Ritika Singh, who is set to make her Bollywood debut opposite R Madhavan in the upcoming sports drama 'Saala Khadoos', talks about favouritism and dirty politics in Indian boxing
Ritika Singh is not one to pull her punches. The 22-year-old boxer, who steps into Bollywood as R Madhavan's co-star in Saala Khadoos, does not bat an eyelid when talking about the scams and scandals plaguing the Indian boxing scene. "The state of affairs right now is saddening," she sighs.
Ritika Singh during the shoot of her debut film. Pic/Satej Shinde
But switch to her latest passion — acting — and she lights up like a 1,000-watt bulb. She confesses that the acting bug has bitten her and that she would prefer facing the camera to packing a punch in the boxing arena.
Excerpts from an interview:
Q. How did a boxer like you, who had no Bollywood connection and aspiration, land a film?
A. I was 17 when I took part in a reality show on MMA fighters, but was eliminated after I dislocated my knee and went on to lose fights. Maddy (Madhavan) sir had seen a big poster of me posing like a boxer. So, he found out about me from the organisers and called me up to say he had a film offer. I started feeling giddy with joy. I, along with my father, then met him and accepted the offer.
Q. Was it awkward facing the camera?
A. Maddy sir and Raju (Rajkumar Hirani, filmmaker) sir never made me feel like an outsider. Maddy sir has become my best friend now. I taught him how to use all the emojis on Whatsapp. Shooting with him was great fun and I learnt a lot from him. He would stand behind the camera and give me cues.
Q. How different is real boxing from reel boxing?
A. Very. For a scene, I had to fight with street guys and I charged like a raging bull since I did not know that I had to conserve my energy for the same take from different angles, and got tired. That was the first action scene I did. I also hit Maddy sir in my enthusiasm, which I feel bad about. I even hurt myself.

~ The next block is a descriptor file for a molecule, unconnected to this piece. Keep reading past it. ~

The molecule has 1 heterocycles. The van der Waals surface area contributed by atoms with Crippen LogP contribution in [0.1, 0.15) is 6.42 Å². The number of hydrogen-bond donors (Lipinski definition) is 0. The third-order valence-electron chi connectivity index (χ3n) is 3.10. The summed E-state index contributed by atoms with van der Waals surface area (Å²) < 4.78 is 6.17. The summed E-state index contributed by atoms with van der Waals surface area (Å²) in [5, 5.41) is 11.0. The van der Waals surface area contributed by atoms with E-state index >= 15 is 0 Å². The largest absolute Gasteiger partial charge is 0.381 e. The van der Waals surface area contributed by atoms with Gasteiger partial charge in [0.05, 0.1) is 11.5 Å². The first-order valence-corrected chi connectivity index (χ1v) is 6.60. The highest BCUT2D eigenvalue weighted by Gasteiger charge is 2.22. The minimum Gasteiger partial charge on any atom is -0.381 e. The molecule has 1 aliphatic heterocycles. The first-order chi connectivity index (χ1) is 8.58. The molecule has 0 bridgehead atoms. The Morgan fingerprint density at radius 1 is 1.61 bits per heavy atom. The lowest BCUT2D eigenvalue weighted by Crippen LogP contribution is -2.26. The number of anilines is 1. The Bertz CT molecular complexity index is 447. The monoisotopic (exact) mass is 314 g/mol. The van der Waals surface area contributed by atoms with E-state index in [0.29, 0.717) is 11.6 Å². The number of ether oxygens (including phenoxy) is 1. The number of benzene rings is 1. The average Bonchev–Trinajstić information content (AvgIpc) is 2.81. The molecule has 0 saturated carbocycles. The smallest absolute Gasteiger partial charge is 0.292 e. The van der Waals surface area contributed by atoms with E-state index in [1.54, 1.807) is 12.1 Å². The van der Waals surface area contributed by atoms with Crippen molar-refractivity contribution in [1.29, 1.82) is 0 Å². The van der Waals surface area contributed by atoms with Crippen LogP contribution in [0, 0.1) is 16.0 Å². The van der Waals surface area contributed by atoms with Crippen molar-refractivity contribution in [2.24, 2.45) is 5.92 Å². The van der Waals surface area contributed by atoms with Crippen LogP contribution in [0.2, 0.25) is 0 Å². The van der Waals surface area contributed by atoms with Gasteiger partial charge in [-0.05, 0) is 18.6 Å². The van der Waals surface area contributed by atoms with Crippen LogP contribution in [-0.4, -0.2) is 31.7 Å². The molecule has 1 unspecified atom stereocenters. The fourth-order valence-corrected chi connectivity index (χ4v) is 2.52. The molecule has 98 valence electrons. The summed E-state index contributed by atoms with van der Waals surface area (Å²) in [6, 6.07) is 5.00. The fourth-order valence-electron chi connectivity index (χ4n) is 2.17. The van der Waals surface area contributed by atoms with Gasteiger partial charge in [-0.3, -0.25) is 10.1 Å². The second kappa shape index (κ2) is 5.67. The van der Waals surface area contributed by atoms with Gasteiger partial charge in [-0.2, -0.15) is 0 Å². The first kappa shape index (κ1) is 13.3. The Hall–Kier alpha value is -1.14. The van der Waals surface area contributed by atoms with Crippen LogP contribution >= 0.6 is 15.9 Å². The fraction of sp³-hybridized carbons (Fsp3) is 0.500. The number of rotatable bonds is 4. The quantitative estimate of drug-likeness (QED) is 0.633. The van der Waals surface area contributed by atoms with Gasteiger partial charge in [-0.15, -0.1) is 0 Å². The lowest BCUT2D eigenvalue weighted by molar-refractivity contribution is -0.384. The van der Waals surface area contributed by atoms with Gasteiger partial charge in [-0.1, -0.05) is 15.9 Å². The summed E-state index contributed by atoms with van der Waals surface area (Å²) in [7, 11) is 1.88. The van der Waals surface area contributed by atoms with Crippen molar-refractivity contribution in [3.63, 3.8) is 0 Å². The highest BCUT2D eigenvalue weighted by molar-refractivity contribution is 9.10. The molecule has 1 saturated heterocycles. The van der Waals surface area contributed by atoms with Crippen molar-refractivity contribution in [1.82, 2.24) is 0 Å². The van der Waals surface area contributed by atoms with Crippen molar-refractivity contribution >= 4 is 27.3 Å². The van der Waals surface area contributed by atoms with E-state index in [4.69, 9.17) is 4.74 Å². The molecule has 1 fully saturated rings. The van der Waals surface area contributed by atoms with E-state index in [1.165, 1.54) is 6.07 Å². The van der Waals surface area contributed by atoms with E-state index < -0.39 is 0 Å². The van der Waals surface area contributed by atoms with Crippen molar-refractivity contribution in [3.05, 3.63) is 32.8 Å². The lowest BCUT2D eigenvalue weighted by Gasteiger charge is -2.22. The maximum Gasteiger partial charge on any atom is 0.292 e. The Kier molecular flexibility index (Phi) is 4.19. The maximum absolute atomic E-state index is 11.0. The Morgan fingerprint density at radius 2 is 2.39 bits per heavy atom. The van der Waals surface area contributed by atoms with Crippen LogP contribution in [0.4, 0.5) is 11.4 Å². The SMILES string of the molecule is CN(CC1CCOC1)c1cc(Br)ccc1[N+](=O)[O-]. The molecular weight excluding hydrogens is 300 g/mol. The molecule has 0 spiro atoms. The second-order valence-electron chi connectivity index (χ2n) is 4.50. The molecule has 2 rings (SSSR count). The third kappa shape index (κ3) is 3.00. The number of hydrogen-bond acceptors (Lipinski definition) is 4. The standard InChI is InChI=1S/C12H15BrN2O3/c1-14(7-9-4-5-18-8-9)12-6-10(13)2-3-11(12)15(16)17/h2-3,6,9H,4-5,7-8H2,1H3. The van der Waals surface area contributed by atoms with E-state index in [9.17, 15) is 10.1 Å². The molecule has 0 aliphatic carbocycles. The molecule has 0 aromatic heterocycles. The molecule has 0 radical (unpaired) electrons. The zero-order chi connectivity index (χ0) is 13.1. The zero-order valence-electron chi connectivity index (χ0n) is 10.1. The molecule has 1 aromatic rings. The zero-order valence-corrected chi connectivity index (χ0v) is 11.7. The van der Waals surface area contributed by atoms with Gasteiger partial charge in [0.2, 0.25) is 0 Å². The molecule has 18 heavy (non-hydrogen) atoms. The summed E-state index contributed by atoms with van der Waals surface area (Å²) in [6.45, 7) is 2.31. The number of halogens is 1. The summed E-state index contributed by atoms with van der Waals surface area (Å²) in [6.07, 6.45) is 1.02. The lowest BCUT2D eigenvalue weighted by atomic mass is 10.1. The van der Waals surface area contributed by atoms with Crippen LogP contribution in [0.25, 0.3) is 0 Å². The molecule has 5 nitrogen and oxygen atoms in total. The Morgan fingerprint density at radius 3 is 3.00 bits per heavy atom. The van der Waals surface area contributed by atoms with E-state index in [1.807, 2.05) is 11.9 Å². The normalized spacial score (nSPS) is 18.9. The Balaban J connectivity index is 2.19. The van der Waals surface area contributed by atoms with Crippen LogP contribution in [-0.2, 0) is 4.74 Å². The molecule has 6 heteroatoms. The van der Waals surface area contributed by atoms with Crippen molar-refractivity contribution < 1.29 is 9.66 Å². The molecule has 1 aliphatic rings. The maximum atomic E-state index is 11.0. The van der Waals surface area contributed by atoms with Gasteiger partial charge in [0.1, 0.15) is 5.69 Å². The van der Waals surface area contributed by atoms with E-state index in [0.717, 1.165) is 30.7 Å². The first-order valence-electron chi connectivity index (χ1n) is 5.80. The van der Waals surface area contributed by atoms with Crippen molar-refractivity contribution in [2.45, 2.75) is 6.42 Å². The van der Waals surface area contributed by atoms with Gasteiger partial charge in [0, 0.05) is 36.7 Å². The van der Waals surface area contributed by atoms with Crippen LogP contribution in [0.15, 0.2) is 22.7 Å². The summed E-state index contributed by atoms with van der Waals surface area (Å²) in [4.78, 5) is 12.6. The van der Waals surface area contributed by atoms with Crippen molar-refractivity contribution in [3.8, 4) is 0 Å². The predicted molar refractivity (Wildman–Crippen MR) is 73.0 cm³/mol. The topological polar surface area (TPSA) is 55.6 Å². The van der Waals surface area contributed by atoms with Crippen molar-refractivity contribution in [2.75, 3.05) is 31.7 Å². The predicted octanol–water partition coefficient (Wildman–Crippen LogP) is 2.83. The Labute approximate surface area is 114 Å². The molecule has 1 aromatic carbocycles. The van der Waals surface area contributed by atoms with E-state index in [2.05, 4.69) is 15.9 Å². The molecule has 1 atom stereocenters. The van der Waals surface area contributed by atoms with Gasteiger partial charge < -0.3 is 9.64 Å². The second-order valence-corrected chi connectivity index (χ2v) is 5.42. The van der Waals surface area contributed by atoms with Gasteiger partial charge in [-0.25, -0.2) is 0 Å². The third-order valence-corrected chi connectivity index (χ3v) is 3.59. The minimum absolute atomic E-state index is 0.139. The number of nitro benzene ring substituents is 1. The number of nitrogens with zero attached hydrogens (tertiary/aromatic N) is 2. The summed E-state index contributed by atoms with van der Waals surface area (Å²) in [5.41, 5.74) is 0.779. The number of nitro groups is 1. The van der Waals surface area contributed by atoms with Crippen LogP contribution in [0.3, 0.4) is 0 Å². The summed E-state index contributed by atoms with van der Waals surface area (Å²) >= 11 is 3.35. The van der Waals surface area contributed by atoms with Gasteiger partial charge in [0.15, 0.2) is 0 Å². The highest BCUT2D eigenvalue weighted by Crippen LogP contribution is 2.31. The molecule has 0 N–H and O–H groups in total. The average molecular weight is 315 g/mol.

Q.Is this film a one-off thing or do you wish to make a career in acting?
A. The acting bug has bitten me, but I don't want to do sport based movies in future. I want to play different characters. Like Maddy sir says, an actor gets to live many lives within one.
Q. Will you choose films over boxing?
A. If I had a film offer in hand and a boxing tournament coming up, I will definitely go for the film. I had thought of training Bollywood artistes someday, but never acting. I cannot afford to let go of any good acting opportunity.
Also read: Ritika Singh wants to stay grounded
Q. What is the scope for boxing as a career in India?
A. This question actually depresses me because I start thinking about the politics and exploitation that happen there. There are fighters who go to coaches and offer sexual favours to get extra attention. And then these coaches encourage only them. Good players will never get opportunities if this scenario prevails. I am a
self-respecting professional and luckily, my dad is my trainer. I will be honest and say that sexual harassment happens in every industry. It just that some industries are known more for it. I am sure many people in the boxing field wouldn't like to believe that I made it to the film industry on my own.
Q. Give us an example explaining how Indian boxers are discouraged.
A. When boxers go for international tournaments, they are made to pay from their pockets for stay in five-star hotels. However, they (Indian agents or organisers) put them up in three-star hotels and pocket the balance amount. It is such a bad feeling to see participants from other countries get such good treatment, unlike us. We are supposed to follow a particular lifestyle, hit the gym and stay fit, but if you don't give us those amenities, how are we going to give our best? It has always been this way and I don't know what can be done to make it a better place.
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